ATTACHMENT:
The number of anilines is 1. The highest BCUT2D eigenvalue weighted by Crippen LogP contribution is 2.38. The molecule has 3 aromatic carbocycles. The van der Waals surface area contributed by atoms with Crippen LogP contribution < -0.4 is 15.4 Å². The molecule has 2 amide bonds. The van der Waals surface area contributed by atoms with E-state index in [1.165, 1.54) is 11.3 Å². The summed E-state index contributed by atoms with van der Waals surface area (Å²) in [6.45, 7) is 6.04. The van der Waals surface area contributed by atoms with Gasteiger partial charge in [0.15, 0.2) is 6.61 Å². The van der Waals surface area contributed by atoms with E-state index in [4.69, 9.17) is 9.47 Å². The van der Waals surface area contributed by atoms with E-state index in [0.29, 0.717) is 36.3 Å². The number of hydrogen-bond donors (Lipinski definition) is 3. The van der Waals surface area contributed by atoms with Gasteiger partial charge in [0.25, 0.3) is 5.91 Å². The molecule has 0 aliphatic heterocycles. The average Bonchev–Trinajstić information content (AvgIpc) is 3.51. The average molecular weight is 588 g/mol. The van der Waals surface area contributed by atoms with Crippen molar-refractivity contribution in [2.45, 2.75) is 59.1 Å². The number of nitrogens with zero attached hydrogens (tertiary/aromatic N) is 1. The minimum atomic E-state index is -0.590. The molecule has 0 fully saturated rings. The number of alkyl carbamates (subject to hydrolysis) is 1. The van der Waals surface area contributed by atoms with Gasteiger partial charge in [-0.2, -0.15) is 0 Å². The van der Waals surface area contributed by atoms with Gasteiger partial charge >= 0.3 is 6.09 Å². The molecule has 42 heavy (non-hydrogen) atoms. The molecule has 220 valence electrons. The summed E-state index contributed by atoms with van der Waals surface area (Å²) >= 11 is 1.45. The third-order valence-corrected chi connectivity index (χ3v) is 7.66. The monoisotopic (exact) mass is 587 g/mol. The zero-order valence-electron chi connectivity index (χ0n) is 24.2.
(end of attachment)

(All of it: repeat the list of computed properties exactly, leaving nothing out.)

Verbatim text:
The number of anilines is 1. The highest BCUT2D eigenvalue weighted by Crippen LogP contribution is 2.38. The molecule has 3 aromatic carbocycles. The van der Waals surface area contributed by atoms with Crippen LogP contribution < -0.4 is 15.4 Å². The molecule has 2 amide bonds. The van der Waals surface area contributed by atoms with E-state index in [1.165, 1.54) is 11.3 Å². The summed E-state index contributed by atoms with van der Waals surface area (Å²) in [6.45, 7) is 6.04. The van der Waals surface area contributed by atoms with Gasteiger partial charge in [0.15, 0.2) is 6.61 Å². The van der Waals surface area contributed by atoms with E-state index in [4.69, 9.17) is 9.47 Å². The van der Waals surface area contributed by atoms with E-state index in [0.29, 0.717) is 36.3 Å². The number of hydrogen-bond donors (Lipinski definition) is 3. The van der Waals surface area contributed by atoms with Gasteiger partial charge in [0.25, 0.3) is 5.91 Å². The molecule has 0 aliphatic heterocycles. The average Bonchev–Trinajstić information content (AvgIpc) is 3.51. The average molecular weight is 588 g/mol. The van der Waals surface area contributed by atoms with Crippen molar-refractivity contribution in [2.45, 2.75) is 59.1 Å². The number of nitrogens with zero attached hydrogens (tertiary/aromatic N) is 1. The minimum atomic E-state index is -0.590. The molecule has 0 fully saturated rings. The number of alkyl carbamates (subject to hydrolysis) is 1. The van der Waals surface area contributed by atoms with Gasteiger partial charge in [-0.2, -0.15) is 0 Å². The van der Waals surface area contributed by atoms with Gasteiger partial charge >= 0.3 is 6.09 Å². The molecule has 42 heavy (non-hydrogen) atoms. The molecule has 220 valence electrons. The summed E-state index contributed by atoms with van der Waals surface area (Å²) >= 11 is 1.45. The third-order valence-corrected chi connectivity index (χ3v) is 7.66. The monoisotopic (exact) mass is 587 g/mol. The zero-order valence-electron chi connectivity index (χ0n) is 24.2.